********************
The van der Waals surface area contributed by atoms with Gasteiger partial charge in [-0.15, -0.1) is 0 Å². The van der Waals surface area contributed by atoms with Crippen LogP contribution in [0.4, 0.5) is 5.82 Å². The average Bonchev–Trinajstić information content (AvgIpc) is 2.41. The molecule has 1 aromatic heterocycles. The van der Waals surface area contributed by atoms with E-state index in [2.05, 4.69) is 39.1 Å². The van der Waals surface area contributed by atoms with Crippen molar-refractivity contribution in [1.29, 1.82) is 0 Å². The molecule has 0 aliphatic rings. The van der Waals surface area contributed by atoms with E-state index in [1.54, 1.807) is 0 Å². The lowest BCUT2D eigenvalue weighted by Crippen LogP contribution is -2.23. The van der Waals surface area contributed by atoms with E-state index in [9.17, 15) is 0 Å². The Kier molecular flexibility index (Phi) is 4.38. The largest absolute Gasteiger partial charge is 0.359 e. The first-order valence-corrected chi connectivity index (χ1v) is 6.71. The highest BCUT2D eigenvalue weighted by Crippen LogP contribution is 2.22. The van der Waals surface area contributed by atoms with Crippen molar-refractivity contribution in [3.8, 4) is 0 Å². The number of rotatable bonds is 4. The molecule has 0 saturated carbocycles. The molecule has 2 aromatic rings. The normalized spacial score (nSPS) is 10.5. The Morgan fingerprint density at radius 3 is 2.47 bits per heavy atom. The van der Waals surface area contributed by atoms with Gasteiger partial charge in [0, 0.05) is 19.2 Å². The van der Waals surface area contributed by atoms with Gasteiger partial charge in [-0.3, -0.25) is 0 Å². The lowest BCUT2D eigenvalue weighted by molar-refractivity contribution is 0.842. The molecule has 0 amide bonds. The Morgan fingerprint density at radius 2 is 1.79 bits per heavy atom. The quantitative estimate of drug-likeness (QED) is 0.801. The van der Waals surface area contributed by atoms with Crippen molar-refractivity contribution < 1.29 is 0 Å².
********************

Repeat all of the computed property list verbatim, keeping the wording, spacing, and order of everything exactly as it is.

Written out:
The van der Waals surface area contributed by atoms with Gasteiger partial charge in [-0.15, -0.1) is 0 Å². The van der Waals surface area contributed by atoms with Crippen LogP contribution in [0.4, 0.5) is 5.82 Å². The average Bonchev–Trinajstić information content (AvgIpc) is 2.41. The molecule has 1 aromatic heterocycles. The van der Waals surface area contributed by atoms with E-state index in [2.05, 4.69) is 39.1 Å². The van der Waals surface area contributed by atoms with Crippen molar-refractivity contribution in [1.29, 1.82) is 0 Å². The molecule has 0 aliphatic rings. The van der Waals surface area contributed by atoms with E-state index in [1.54, 1.807) is 0 Å². The lowest BCUT2D eigenvalue weighted by Crippen LogP contribution is -2.23. The van der Waals surface area contributed by atoms with E-state index in [9.17, 15) is 0 Å². The Kier molecular flexibility index (Phi) is 4.38. The largest absolute Gasteiger partial charge is 0.359 e. The first-order valence-corrected chi connectivity index (χ1v) is 6.71. The highest BCUT2D eigenvalue weighted by Crippen LogP contribution is 2.22. The van der Waals surface area contributed by atoms with Crippen molar-refractivity contribution in [3.8, 4) is 0 Å². The number of rotatable bonds is 4. The molecule has 0 saturated carbocycles. The molecule has 2 aromatic rings. The normalized spacial score (nSPS) is 10.5. The Morgan fingerprint density at radius 3 is 2.47 bits per heavy atom. The van der Waals surface area contributed by atoms with Gasteiger partial charge in [0, 0.05) is 19.2 Å². The van der Waals surface area contributed by atoms with Gasteiger partial charge in [-0.3, -0.25) is 0 Å². The lowest BCUT2D eigenvalue weighted by molar-refractivity contribution is 0.842. The molecule has 0 amide bonds. The Morgan fingerprint density at radius 2 is 1.79 bits per heavy atom. The quantitative estimate of drug-likeness (QED) is 0.801. The van der Waals surface area contributed by atoms with Crippen molar-refractivity contribution < 1.29 is 0 Å².